More on Service Level Reports

I wrote previously about Service Level Management reports. I’m going to pick up this topic again for this post, looking at some of the more detailed or complex reports on this subject.

Once more, these reports will be located within SerioReports – see the earlier post for my comments on this. As with the previous reports, the reports below are grouped under ‘SLA Analysis’.

I will start with SLA10. This report focuses on the timeliness of resolution of Incidents, on a calendar month by calendar month basis. It is a histogram-style report, and shows the percentage of resolutions on time (by Priority) for each month. It allows you to add your target (for instance, 90%) to the report, so that the actual outcomes can be compared to the target. As the report shows month-on-month percentages it is useful in showing trends (improving or worsening situation over time).

People are sometimes puzzled as to why more than one target line can be added to the report. This is because some customers define variable targets for SLA resolutions, as in this example:

Priority Critical – Target 99% on time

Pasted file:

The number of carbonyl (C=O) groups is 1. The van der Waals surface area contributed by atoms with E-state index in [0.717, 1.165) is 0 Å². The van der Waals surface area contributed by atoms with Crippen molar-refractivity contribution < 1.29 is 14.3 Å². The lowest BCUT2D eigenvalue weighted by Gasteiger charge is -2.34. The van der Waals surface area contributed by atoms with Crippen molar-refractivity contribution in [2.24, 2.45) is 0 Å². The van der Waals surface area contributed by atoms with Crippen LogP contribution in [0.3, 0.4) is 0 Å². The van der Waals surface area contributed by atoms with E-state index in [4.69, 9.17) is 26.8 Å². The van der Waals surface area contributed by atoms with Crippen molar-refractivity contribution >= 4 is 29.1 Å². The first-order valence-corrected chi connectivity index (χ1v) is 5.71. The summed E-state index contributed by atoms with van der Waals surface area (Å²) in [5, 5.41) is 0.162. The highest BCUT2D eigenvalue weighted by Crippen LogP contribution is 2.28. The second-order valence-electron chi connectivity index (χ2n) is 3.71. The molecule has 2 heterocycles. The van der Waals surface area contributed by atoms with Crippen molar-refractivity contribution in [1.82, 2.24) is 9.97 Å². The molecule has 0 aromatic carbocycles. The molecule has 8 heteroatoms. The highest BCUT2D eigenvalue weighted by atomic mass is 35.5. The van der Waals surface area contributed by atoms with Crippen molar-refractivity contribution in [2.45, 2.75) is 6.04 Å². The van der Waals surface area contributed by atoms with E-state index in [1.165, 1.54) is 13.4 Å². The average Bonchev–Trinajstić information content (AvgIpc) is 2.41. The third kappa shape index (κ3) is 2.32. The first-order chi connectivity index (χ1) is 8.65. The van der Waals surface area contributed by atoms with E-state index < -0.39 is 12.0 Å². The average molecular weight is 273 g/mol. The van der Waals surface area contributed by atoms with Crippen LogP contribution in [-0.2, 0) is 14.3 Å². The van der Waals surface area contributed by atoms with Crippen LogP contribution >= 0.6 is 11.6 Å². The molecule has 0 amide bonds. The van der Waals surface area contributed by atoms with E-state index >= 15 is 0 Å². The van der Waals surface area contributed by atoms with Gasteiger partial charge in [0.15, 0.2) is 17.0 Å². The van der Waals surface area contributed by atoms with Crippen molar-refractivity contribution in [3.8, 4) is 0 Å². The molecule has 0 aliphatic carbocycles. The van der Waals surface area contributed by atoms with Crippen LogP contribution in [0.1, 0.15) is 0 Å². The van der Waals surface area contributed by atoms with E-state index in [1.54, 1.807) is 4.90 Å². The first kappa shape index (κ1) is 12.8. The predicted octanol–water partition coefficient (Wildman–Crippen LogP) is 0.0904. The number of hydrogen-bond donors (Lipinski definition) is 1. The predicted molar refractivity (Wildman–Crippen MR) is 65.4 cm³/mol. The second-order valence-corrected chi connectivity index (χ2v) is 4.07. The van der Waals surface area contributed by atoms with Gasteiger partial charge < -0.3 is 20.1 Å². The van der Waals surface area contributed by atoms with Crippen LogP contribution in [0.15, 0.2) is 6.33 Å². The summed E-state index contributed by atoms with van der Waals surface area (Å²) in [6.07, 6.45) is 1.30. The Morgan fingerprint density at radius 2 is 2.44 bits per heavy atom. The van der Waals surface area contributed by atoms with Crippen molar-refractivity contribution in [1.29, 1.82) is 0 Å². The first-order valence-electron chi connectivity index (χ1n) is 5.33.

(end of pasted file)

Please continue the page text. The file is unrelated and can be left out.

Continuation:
Priority High – Target 95% on time

Priority Medium – Target 90 % on time

and so on.

Other Serio customers simply have a target that is the same across all Priorities. Either way it’s fine – the report works for both groups.

As a final flourish, you can add averages across each month across all Priorities.

Another more complex report is SLA7. This report also reports on timeliness of resolution, but includes information, banded by Priority, about each Escalation level reached. This is useful because it is not good practice to focus on only on what was on time and what was not. Service level managers should have further interest as in this example:

For the Incidents that were not on time, just how late were they?

For instance, it is not as bad to have Incidents being resolved 30 minutes after their target as it is to have them resolved 30 days after their target. One way to achieve this, assuming you’ve set-up your Escalation points sensibly, is to use SLA7. Alternatively, you can explore this ‘lateness’ concept by running report SLA12.

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